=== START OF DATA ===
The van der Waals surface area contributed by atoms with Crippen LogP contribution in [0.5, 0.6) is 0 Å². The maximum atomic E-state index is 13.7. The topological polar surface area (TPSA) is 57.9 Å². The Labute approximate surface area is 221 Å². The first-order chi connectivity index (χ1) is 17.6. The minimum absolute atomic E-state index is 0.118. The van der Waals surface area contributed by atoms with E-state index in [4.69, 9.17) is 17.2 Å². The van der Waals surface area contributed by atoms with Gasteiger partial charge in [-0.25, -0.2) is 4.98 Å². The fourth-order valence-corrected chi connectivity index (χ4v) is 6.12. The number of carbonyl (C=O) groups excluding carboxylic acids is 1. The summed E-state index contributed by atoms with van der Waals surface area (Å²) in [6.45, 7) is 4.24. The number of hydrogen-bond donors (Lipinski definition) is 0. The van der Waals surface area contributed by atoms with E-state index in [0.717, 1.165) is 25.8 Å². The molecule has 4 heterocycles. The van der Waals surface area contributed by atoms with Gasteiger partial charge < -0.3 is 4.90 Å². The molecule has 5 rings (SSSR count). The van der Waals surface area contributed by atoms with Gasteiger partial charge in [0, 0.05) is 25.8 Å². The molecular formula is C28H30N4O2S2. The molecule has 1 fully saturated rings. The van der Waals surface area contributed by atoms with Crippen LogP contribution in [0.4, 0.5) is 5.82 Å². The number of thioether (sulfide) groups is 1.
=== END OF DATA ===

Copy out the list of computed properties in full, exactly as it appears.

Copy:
The van der Waals surface area contributed by atoms with Crippen LogP contribution in [0.5, 0.6) is 0 Å². The maximum atomic E-state index is 13.7. The topological polar surface area (TPSA) is 57.9 Å². The Labute approximate surface area is 221 Å². The first-order chi connectivity index (χ1) is 17.6. The minimum absolute atomic E-state index is 0.118. The van der Waals surface area contributed by atoms with E-state index in [4.69, 9.17) is 17.2 Å². The van der Waals surface area contributed by atoms with Gasteiger partial charge in [-0.25, -0.2) is 4.98 Å². The fourth-order valence-corrected chi connectivity index (χ4v) is 6.12. The number of carbonyl (C=O) groups excluding carboxylic acids is 1. The summed E-state index contributed by atoms with van der Waals surface area (Å²) in [6.45, 7) is 4.24. The number of hydrogen-bond donors (Lipinski definition) is 0. The van der Waals surface area contributed by atoms with E-state index in [0.717, 1.165) is 25.8 Å². The molecule has 4 heterocycles. The van der Waals surface area contributed by atoms with Gasteiger partial charge < -0.3 is 4.90 Å². The molecule has 5 rings (SSSR count). The van der Waals surface area contributed by atoms with Gasteiger partial charge in [0, 0.05) is 25.8 Å². The molecular formula is C28H30N4O2S2. The molecule has 1 fully saturated rings. The van der Waals surface area contributed by atoms with Crippen LogP contribution in [0.4, 0.5) is 5.82 Å². The number of thioether (sulfide) groups is 1.